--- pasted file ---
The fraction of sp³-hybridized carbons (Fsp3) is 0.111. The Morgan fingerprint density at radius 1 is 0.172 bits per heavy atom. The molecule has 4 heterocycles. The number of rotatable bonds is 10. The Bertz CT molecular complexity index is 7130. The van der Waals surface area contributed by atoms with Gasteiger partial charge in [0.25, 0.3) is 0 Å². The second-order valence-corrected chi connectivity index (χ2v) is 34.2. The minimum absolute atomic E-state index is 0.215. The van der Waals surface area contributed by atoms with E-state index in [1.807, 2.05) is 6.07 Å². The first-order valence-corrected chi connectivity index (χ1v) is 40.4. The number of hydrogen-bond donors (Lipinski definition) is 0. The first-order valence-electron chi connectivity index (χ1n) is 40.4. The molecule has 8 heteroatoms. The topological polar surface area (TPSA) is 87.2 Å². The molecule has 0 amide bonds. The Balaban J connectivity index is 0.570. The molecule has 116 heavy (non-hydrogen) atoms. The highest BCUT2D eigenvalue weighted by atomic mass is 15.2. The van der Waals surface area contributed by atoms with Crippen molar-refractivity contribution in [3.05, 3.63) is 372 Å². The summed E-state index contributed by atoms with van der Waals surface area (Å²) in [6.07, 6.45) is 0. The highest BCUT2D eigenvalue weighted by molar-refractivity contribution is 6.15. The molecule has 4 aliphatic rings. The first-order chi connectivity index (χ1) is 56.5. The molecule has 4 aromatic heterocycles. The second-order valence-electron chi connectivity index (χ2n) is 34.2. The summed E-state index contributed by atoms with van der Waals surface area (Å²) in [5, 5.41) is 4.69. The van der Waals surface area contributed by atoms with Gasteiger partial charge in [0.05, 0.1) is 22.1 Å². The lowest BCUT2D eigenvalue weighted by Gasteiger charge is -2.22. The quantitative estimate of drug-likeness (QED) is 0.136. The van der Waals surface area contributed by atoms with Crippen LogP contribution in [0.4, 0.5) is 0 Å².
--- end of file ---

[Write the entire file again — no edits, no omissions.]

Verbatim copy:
The fraction of sp³-hybridized carbons (Fsp3) is 0.111. The Morgan fingerprint density at radius 1 is 0.172 bits per heavy atom. The molecule has 4 heterocycles. The number of rotatable bonds is 10. The Bertz CT molecular complexity index is 7130. The van der Waals surface area contributed by atoms with Gasteiger partial charge in [0.25, 0.3) is 0 Å². The second-order valence-corrected chi connectivity index (χ2v) is 34.2. The minimum absolute atomic E-state index is 0.215. The van der Waals surface area contributed by atoms with E-state index in [1.807, 2.05) is 6.07 Å². The first-order valence-corrected chi connectivity index (χ1v) is 40.4. The number of hydrogen-bond donors (Lipinski definition) is 0. The first-order valence-electron chi connectivity index (χ1n) is 40.4. The molecule has 8 heteroatoms. The topological polar surface area (TPSA) is 87.2 Å². The molecule has 0 amide bonds. The Balaban J connectivity index is 0.570. The molecule has 116 heavy (non-hydrogen) atoms. The highest BCUT2D eigenvalue weighted by atomic mass is 15.2. The van der Waals surface area contributed by atoms with Crippen molar-refractivity contribution in [3.05, 3.63) is 372 Å². The summed E-state index contributed by atoms with van der Waals surface area (Å²) in [6.07, 6.45) is 0. The highest BCUT2D eigenvalue weighted by molar-refractivity contribution is 6.15. The molecule has 4 aliphatic rings. The first-order chi connectivity index (χ1) is 56.5. The molecule has 4 aromatic heterocycles. The second-order valence-electron chi connectivity index (χ2n) is 34.2. The summed E-state index contributed by atoms with van der Waals surface area (Å²) in [5, 5.41) is 4.69. The van der Waals surface area contributed by atoms with Gasteiger partial charge in [0.05, 0.1) is 22.1 Å². The lowest BCUT2D eigenvalue weighted by Gasteiger charge is -2.22. The quantitative estimate of drug-likeness (QED) is 0.136. The van der Waals surface area contributed by atoms with Crippen LogP contribution in [0.4, 0.5) is 0 Å².